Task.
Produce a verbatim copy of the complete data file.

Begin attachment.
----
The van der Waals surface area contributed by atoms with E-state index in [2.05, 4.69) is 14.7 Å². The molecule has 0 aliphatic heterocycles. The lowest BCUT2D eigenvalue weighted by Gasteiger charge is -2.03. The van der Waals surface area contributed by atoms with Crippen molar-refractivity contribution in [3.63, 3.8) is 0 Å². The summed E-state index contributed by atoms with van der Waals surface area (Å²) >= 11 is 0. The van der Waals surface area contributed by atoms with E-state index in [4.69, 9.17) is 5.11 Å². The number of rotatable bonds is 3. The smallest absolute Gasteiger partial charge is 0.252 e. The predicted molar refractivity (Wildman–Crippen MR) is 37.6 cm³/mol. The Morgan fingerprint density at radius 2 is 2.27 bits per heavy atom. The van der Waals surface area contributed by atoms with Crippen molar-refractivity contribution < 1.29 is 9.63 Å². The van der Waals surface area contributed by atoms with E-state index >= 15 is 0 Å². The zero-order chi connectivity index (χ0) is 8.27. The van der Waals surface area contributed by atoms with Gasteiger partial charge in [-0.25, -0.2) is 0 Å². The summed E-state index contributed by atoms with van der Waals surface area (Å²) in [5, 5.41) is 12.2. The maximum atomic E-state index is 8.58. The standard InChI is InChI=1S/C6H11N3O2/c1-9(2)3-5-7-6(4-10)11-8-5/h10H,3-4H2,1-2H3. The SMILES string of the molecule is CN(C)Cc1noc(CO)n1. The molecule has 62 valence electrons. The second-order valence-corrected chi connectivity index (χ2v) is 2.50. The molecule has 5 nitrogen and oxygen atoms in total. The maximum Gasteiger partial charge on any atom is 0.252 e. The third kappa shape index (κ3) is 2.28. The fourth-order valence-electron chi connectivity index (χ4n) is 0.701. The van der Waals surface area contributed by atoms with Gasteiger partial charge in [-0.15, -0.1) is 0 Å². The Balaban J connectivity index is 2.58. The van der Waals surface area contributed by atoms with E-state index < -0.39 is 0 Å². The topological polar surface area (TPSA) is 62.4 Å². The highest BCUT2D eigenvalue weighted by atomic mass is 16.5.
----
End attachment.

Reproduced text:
The van der Waals surface area contributed by atoms with E-state index in [2.05, 4.69) is 14.7 Å². The molecule has 0 aliphatic heterocycles. The lowest BCUT2D eigenvalue weighted by Gasteiger charge is -2.03. The van der Waals surface area contributed by atoms with Crippen molar-refractivity contribution in [3.63, 3.8) is 0 Å². The summed E-state index contributed by atoms with van der Waals surface area (Å²) >= 11 is 0. The van der Waals surface area contributed by atoms with E-state index in [4.69, 9.17) is 5.11 Å². The number of rotatable bonds is 3. The smallest absolute Gasteiger partial charge is 0.252 e. The predicted molar refractivity (Wildman–Crippen MR) is 37.6 cm³/mol. The Morgan fingerprint density at radius 2 is 2.27 bits per heavy atom. The van der Waals surface area contributed by atoms with Crippen molar-refractivity contribution < 1.29 is 9.63 Å². The van der Waals surface area contributed by atoms with E-state index >= 15 is 0 Å². The zero-order chi connectivity index (χ0) is 8.27. The van der Waals surface area contributed by atoms with Gasteiger partial charge in [-0.25, -0.2) is 0 Å². The summed E-state index contributed by atoms with van der Waals surface area (Å²) in [5, 5.41) is 12.2. The maximum atomic E-state index is 8.58. The standard InChI is InChI=1S/C6H11N3O2/c1-9(2)3-5-7-6(4-10)11-8-5/h10H,3-4H2,1-2H3. The SMILES string of the molecule is CN(C)Cc1noc(CO)n1. The molecule has 62 valence electrons. The second-order valence-corrected chi connectivity index (χ2v) is 2.50. The molecule has 5 nitrogen and oxygen atoms in total. The maximum Gasteiger partial charge on any atom is 0.252 e. The third kappa shape index (κ3) is 2.28. The fourth-order valence-electron chi connectivity index (χ4n) is 0.701. The van der Waals surface area contributed by atoms with Gasteiger partial charge in [-0.15, -0.1) is 0 Å². The Balaban J connectivity index is 2.58. The van der Waals surface area contributed by atoms with E-state index < -0.39 is 0 Å². The topological polar surface area (TPSA) is 62.4 Å². The highest BCUT2D eigenvalue weighted by atomic mass is 16.5.